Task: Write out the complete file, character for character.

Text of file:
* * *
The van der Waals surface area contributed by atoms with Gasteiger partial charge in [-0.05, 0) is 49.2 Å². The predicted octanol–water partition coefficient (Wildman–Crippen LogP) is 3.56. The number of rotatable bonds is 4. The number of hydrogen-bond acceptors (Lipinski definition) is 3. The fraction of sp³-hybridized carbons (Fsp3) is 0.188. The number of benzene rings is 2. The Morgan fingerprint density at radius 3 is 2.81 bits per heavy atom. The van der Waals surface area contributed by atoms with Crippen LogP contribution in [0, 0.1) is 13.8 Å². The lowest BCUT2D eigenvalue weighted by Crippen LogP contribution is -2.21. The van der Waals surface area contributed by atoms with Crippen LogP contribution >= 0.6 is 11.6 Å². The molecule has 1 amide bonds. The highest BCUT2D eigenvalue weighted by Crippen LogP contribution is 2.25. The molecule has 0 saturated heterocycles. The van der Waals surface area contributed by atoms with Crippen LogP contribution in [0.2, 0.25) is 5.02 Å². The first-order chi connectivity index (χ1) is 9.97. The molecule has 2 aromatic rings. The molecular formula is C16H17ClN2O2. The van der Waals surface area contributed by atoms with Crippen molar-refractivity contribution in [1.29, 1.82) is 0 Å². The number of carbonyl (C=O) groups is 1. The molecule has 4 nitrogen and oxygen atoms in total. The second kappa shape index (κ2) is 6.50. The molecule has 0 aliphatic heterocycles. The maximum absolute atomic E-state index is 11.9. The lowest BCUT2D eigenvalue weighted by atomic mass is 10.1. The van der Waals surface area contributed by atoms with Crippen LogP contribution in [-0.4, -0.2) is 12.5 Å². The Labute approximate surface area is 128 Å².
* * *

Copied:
The van der Waals surface area contributed by atoms with Gasteiger partial charge in [-0.05, 0) is 49.2 Å². The predicted octanol–water partition coefficient (Wildman–Crippen LogP) is 3.56. The number of rotatable bonds is 4. The number of hydrogen-bond acceptors (Lipinski definition) is 3. The fraction of sp³-hybridized carbons (Fsp3) is 0.188. The number of benzene rings is 2. The Morgan fingerprint density at radius 3 is 2.81 bits per heavy atom. The van der Waals surface area contributed by atoms with Crippen LogP contribution in [0, 0.1) is 13.8 Å². The lowest BCUT2D eigenvalue weighted by Crippen LogP contribution is -2.21. The van der Waals surface area contributed by atoms with Crippen LogP contribution >= 0.6 is 11.6 Å². The molecule has 1 amide bonds. The highest BCUT2D eigenvalue weighted by Crippen LogP contribution is 2.25. The molecule has 0 saturated heterocycles. The van der Waals surface area contributed by atoms with Crippen LogP contribution in [0.2, 0.25) is 5.02 Å². The first-order chi connectivity index (χ1) is 9.97. The molecule has 2 aromatic rings. The molecular formula is C16H17ClN2O2. The van der Waals surface area contributed by atoms with Crippen molar-refractivity contribution in [1.29, 1.82) is 0 Å². The number of carbonyl (C=O) groups is 1. The molecule has 4 nitrogen and oxygen atoms in total. The second kappa shape index (κ2) is 6.50. The molecule has 0 aliphatic heterocycles. The maximum absolute atomic E-state index is 11.9. The lowest BCUT2D eigenvalue weighted by atomic mass is 10.1. The van der Waals surface area contributed by atoms with Crippen LogP contribution in [-0.4, -0.2) is 12.5 Å². The Labute approximate surface area is 128 Å².